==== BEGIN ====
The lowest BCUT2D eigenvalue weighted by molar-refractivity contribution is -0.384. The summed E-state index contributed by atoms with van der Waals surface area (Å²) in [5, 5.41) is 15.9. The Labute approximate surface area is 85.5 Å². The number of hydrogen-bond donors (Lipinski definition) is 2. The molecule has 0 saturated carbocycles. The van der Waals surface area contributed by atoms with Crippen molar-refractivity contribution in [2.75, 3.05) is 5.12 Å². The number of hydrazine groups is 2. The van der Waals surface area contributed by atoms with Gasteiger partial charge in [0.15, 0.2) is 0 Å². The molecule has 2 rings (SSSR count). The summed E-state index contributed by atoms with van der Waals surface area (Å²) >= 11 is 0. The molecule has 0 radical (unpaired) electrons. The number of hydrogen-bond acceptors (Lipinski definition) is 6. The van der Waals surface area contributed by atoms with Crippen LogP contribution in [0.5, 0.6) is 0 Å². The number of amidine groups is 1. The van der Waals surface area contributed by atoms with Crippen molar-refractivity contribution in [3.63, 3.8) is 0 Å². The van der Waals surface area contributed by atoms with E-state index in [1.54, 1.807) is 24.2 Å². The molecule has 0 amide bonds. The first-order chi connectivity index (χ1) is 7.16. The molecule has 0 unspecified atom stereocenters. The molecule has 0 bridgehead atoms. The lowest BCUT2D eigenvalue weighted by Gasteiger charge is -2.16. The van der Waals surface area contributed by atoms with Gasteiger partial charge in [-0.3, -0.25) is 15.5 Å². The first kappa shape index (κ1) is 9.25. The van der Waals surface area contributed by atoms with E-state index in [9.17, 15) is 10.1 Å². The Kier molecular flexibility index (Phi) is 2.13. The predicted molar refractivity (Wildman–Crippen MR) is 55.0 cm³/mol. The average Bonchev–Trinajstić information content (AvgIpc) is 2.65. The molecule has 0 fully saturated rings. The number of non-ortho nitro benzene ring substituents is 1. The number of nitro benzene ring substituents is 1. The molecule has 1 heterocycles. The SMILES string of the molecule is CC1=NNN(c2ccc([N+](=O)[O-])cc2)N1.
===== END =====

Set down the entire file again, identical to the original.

The lowest BCUT2D eigenvalue weighted by molar-refractivity contribution is -0.384. The summed E-state index contributed by atoms with van der Waals surface area (Å²) in [5, 5.41) is 15.9. The Labute approximate surface area is 85.5 Å². The number of hydrogen-bond donors (Lipinski definition) is 2. The molecule has 0 saturated carbocycles. The van der Waals surface area contributed by atoms with Crippen molar-refractivity contribution in [2.75, 3.05) is 5.12 Å². The number of hydrazine groups is 2. The van der Waals surface area contributed by atoms with Gasteiger partial charge in [0.15, 0.2) is 0 Å². The molecule has 2 rings (SSSR count). The summed E-state index contributed by atoms with van der Waals surface area (Å²) >= 11 is 0. The molecule has 0 radical (unpaired) electrons. The number of hydrogen-bond acceptors (Lipinski definition) is 6. The van der Waals surface area contributed by atoms with Crippen LogP contribution in [0.5, 0.6) is 0 Å². The number of amidine groups is 1. The van der Waals surface area contributed by atoms with Crippen molar-refractivity contribution in [3.63, 3.8) is 0 Å². The van der Waals surface area contributed by atoms with E-state index in [1.54, 1.807) is 24.2 Å². The molecule has 0 amide bonds. The first-order chi connectivity index (χ1) is 7.16. The molecule has 0 unspecified atom stereocenters. The molecule has 0 bridgehead atoms. The lowest BCUT2D eigenvalue weighted by Gasteiger charge is -2.16. The van der Waals surface area contributed by atoms with Gasteiger partial charge in [-0.3, -0.25) is 15.5 Å². The first kappa shape index (κ1) is 9.25. The van der Waals surface area contributed by atoms with E-state index in [9.17, 15) is 10.1 Å². The Kier molecular flexibility index (Phi) is 2.13. The predicted molar refractivity (Wildman–Crippen MR) is 55.0 cm³/mol. The average Bonchev–Trinajstić information content (AvgIpc) is 2.65. The molecule has 0 fully saturated rings. The number of non-ortho nitro benzene ring substituents is 1. The number of nitro benzene ring substituents is 1. The molecule has 1 heterocycles. The SMILES string of the molecule is CC1=NNN(c2ccc([N+](=O)[O-])cc2)N1.